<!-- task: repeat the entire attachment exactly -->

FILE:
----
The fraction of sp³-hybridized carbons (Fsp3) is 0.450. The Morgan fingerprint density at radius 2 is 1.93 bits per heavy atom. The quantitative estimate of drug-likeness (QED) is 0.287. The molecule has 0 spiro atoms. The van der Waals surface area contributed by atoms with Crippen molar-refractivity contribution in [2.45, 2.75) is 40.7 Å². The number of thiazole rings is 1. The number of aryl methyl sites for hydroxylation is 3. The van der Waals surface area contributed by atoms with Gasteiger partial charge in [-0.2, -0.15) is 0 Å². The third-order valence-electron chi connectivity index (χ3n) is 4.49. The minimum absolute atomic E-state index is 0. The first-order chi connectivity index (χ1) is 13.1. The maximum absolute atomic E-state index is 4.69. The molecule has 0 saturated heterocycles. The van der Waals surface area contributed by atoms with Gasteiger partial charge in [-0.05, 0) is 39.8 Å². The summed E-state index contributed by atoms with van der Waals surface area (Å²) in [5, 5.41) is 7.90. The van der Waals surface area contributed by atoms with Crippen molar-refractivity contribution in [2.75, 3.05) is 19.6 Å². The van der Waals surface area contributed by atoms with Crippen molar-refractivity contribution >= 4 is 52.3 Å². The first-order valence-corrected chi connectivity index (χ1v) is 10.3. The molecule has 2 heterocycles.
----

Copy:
The fraction of sp³-hybridized carbons (Fsp3) is 0.450. The Morgan fingerprint density at radius 2 is 1.93 bits per heavy atom. The quantitative estimate of drug-likeness (QED) is 0.287. The molecule has 0 spiro atoms. The van der Waals surface area contributed by atoms with Crippen molar-refractivity contribution in [2.45, 2.75) is 40.7 Å². The number of thiazole rings is 1. The number of aryl methyl sites for hydroxylation is 3. The van der Waals surface area contributed by atoms with Gasteiger partial charge in [-0.2, -0.15) is 0 Å². The third-order valence-electron chi connectivity index (χ3n) is 4.49. The minimum absolute atomic E-state index is 0. The first-order chi connectivity index (χ1) is 13.1. The maximum absolute atomic E-state index is 4.69. The molecule has 0 saturated heterocycles. The van der Waals surface area contributed by atoms with Gasteiger partial charge in [-0.05, 0) is 39.8 Å². The summed E-state index contributed by atoms with van der Waals surface area (Å²) in [5, 5.41) is 7.90. The van der Waals surface area contributed by atoms with Crippen molar-refractivity contribution in [2.75, 3.05) is 19.6 Å². The van der Waals surface area contributed by atoms with Crippen molar-refractivity contribution >= 4 is 52.3 Å². The first-order valence-corrected chi connectivity index (χ1v) is 10.3. The molecule has 2 heterocycles.